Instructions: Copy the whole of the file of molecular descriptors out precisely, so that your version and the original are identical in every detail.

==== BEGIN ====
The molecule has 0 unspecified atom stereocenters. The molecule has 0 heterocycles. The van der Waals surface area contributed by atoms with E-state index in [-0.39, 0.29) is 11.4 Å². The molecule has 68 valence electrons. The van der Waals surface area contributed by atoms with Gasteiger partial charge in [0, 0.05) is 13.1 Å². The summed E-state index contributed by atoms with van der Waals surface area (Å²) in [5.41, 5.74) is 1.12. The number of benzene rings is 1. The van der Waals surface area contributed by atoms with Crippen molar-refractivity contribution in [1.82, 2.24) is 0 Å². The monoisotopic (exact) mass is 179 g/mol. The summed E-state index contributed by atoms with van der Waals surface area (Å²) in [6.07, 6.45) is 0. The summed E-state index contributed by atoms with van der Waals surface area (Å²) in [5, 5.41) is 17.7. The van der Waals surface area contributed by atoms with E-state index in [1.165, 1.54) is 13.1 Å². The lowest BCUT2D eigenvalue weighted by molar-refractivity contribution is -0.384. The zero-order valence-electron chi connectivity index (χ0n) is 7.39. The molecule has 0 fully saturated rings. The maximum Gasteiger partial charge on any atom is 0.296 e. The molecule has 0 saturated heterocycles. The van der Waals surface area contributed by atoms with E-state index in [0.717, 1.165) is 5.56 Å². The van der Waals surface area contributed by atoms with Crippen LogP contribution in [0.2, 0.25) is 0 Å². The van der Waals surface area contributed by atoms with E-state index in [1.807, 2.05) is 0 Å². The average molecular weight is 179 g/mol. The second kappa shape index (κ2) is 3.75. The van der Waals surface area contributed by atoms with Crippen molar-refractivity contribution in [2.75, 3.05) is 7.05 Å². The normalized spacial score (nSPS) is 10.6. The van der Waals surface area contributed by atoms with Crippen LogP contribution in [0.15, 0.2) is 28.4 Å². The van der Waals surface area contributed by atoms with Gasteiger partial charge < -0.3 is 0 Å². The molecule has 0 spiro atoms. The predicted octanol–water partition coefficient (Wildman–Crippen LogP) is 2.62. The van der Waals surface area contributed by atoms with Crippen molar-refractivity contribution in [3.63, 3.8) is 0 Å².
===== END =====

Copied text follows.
The molecule has 0 unspecified atom stereocenters. The molecule has 0 heterocycles. The van der Waals surface area contributed by atoms with E-state index in [-0.39, 0.29) is 11.4 Å². The molecule has 68 valence electrons. The van der Waals surface area contributed by atoms with Gasteiger partial charge in [0, 0.05) is 13.1 Å². The summed E-state index contributed by atoms with van der Waals surface area (Å²) in [5.41, 5.74) is 1.12. The number of benzene rings is 1. The van der Waals surface area contributed by atoms with Crippen molar-refractivity contribution in [1.82, 2.24) is 0 Å². The monoisotopic (exact) mass is 179 g/mol. The summed E-state index contributed by atoms with van der Waals surface area (Å²) in [6.07, 6.45) is 0. The summed E-state index contributed by atoms with van der Waals surface area (Å²) in [5, 5.41) is 17.7. The van der Waals surface area contributed by atoms with E-state index in [1.165, 1.54) is 13.1 Å². The lowest BCUT2D eigenvalue weighted by molar-refractivity contribution is -0.384. The zero-order valence-electron chi connectivity index (χ0n) is 7.39. The molecule has 0 fully saturated rings. The maximum Gasteiger partial charge on any atom is 0.296 e. The molecule has 0 saturated heterocycles. The van der Waals surface area contributed by atoms with E-state index in [0.717, 1.165) is 5.56 Å². The van der Waals surface area contributed by atoms with Crippen LogP contribution in [0.2, 0.25) is 0 Å². The van der Waals surface area contributed by atoms with E-state index in [1.807, 2.05) is 0 Å². The average molecular weight is 179 g/mol. The second kappa shape index (κ2) is 3.75. The van der Waals surface area contributed by atoms with Crippen molar-refractivity contribution in [2.75, 3.05) is 7.05 Å². The normalized spacial score (nSPS) is 10.6. The van der Waals surface area contributed by atoms with Crippen LogP contribution in [0.15, 0.2) is 28.4 Å². The van der Waals surface area contributed by atoms with Gasteiger partial charge < -0.3 is 0 Å². The molecule has 0 spiro atoms. The predicted octanol–water partition coefficient (Wildman–Crippen LogP) is 2.62. The van der Waals surface area contributed by atoms with Crippen molar-refractivity contribution in [3.63, 3.8) is 0 Å².